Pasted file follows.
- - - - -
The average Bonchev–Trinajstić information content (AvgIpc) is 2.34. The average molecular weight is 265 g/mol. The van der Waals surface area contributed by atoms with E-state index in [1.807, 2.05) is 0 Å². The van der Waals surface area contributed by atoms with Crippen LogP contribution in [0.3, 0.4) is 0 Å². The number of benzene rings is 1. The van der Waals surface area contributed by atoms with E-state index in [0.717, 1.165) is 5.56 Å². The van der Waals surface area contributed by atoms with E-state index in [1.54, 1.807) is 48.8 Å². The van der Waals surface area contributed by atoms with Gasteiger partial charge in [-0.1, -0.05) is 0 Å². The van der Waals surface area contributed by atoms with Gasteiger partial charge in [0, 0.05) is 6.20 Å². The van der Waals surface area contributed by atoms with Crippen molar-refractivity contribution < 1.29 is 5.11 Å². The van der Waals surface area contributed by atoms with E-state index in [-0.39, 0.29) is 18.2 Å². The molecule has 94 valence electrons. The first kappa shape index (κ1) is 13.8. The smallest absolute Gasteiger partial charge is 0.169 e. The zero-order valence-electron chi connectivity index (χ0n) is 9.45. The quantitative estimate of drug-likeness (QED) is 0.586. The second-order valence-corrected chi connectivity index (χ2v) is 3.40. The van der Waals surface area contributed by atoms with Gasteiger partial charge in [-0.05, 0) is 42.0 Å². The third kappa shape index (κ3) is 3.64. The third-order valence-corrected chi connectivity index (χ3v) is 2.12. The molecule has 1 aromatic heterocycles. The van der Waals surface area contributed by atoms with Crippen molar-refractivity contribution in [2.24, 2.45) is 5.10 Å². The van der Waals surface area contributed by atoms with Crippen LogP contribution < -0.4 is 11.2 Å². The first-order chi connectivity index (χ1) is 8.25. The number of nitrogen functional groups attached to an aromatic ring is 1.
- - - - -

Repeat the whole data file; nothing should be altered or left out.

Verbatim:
The average Bonchev–Trinajstić information content (AvgIpc) is 2.34. The average molecular weight is 265 g/mol. The van der Waals surface area contributed by atoms with E-state index in [1.807, 2.05) is 0 Å². The van der Waals surface area contributed by atoms with Crippen LogP contribution in [0.3, 0.4) is 0 Å². The number of benzene rings is 1. The van der Waals surface area contributed by atoms with E-state index in [0.717, 1.165) is 5.56 Å². The van der Waals surface area contributed by atoms with E-state index in [1.54, 1.807) is 48.8 Å². The van der Waals surface area contributed by atoms with Gasteiger partial charge in [-0.1, -0.05) is 0 Å². The van der Waals surface area contributed by atoms with Gasteiger partial charge in [0, 0.05) is 6.20 Å². The van der Waals surface area contributed by atoms with Crippen molar-refractivity contribution < 1.29 is 5.11 Å². The van der Waals surface area contributed by atoms with E-state index in [-0.39, 0.29) is 18.2 Å². The molecule has 94 valence electrons. The first kappa shape index (κ1) is 13.8. The smallest absolute Gasteiger partial charge is 0.169 e. The zero-order valence-electron chi connectivity index (χ0n) is 9.45. The quantitative estimate of drug-likeness (QED) is 0.586. The second-order valence-corrected chi connectivity index (χ2v) is 3.40. The van der Waals surface area contributed by atoms with Gasteiger partial charge in [-0.05, 0) is 42.0 Å². The third kappa shape index (κ3) is 3.64. The third-order valence-corrected chi connectivity index (χ3v) is 2.12. The molecule has 1 aromatic heterocycles. The van der Waals surface area contributed by atoms with Crippen molar-refractivity contribution in [2.24, 2.45) is 5.10 Å². The van der Waals surface area contributed by atoms with Crippen LogP contribution < -0.4 is 11.2 Å². The first-order chi connectivity index (χ1) is 8.25. The number of nitrogen functional groups attached to an aromatic ring is 1.